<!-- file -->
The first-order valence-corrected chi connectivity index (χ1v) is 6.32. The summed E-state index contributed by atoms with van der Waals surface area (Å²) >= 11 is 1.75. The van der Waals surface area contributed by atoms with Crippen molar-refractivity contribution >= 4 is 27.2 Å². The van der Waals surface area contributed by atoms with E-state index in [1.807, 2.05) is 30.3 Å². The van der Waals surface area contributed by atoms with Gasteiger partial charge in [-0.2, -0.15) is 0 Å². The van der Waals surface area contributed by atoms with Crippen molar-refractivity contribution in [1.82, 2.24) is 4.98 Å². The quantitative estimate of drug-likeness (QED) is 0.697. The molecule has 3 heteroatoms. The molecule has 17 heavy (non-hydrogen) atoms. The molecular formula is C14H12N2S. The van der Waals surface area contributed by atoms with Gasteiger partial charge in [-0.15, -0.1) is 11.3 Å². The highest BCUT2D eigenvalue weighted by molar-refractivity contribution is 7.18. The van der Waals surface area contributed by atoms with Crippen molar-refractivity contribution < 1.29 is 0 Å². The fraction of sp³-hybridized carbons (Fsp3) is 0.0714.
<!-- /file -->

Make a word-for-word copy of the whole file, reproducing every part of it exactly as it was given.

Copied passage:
The first-order valence-corrected chi connectivity index (χ1v) is 6.32. The summed E-state index contributed by atoms with van der Waals surface area (Å²) >= 11 is 1.75. The van der Waals surface area contributed by atoms with Crippen molar-refractivity contribution >= 4 is 27.2 Å². The van der Waals surface area contributed by atoms with E-state index in [1.807, 2.05) is 30.3 Å². The van der Waals surface area contributed by atoms with Gasteiger partial charge in [-0.2, -0.15) is 0 Å². The van der Waals surface area contributed by atoms with Crippen molar-refractivity contribution in [1.82, 2.24) is 4.98 Å². The quantitative estimate of drug-likeness (QED) is 0.697. The molecule has 3 heteroatoms. The molecule has 17 heavy (non-hydrogen) atoms. The molecular formula is C14H12N2S. The van der Waals surface area contributed by atoms with Gasteiger partial charge in [-0.15, -0.1) is 11.3 Å². The highest BCUT2D eigenvalue weighted by molar-refractivity contribution is 7.18. The van der Waals surface area contributed by atoms with Crippen molar-refractivity contribution < 1.29 is 0 Å². The fraction of sp³-hybridized carbons (Fsp3) is 0.0714.